impossible for you to implement the full program at this
    point in your life
   Claims that you have no time to work on the necessary
    changes
2. Possible Triggers while in
program
   Feeling as if you are facing a life of deprivation rather
    than feeling good about how full your life will be once
    you have implemented the lifestyle change
   Feeling that this takes too much effort, time, and
    money for the results
   Lacking in motivation to continue in your program of
    change
   Wanting to abandon your time-management schedule
    because it feels too demanding and intrusive
   Wishing you had never started this program of change
3. Possible Triggers while in
program

   Faultfinding with the professional staff and fellow
    members in the program
   Looking for something wrong with the program, fellow
    members, or staff to justify your quitting
   Feeling bored or overwhelmed with the efforts needed
    to make the change in your life
   Not liking the "new'' you; feeling that the "old'' you
    wasn't so bad, was easier to live with, was happier,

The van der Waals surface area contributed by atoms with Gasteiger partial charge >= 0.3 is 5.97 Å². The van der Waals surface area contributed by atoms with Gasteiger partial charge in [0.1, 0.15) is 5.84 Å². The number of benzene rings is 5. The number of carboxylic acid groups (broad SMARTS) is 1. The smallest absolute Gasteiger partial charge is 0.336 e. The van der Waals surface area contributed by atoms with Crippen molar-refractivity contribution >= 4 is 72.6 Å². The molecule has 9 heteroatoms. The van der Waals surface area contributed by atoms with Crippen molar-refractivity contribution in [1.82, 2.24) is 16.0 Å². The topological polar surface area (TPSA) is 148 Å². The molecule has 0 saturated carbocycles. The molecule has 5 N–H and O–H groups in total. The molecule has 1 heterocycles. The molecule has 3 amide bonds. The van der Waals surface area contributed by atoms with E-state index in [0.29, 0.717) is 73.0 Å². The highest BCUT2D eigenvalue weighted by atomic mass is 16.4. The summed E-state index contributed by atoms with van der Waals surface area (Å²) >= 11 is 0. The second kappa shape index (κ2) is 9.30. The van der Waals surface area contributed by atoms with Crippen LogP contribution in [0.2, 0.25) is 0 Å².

was funnier, etc.
4. Possible Triggers While in
Program
   Fearful of others' newly found interest in you when
    before they ignored, shunned, or barely tolerated you
   Not really convinced of a need for change in your life
   Just wanting to achieve an end goal of change (healthy
    relationship with food, weight management and
    exercise program), and not wanting to change your
    lifestyle for full recovery
   Resentment that lifestyle changes require so much
    restructuring of your time, social support, and personal
    habits
Some Sources of Triggers

   Personal feelings and emotions at any time of day or
    night
   Times of days: on scale, meal times, work, driving
    etc…
   Times of year: vacations, holidays, anniversaries
   Words or attitudes of self or others
   Advertisements on TV, Radio, Billboards, Stores
    related to your trigger issues
   TV, Movies, Radio, Songs, Shows, with story lines
    related to your trigger issues
Watch Out for Emotional Triggers:
    Lack of commitment to change
    Lack of motivation
    Depression over the difficulty
    Boredom over the repetitious monotony
    Denial
    Discouragement
    Anger
    Suspicion
    Overwhelmed
    Resentful
Be on the Look out for Other
Sources of Triggers

   Emotional Status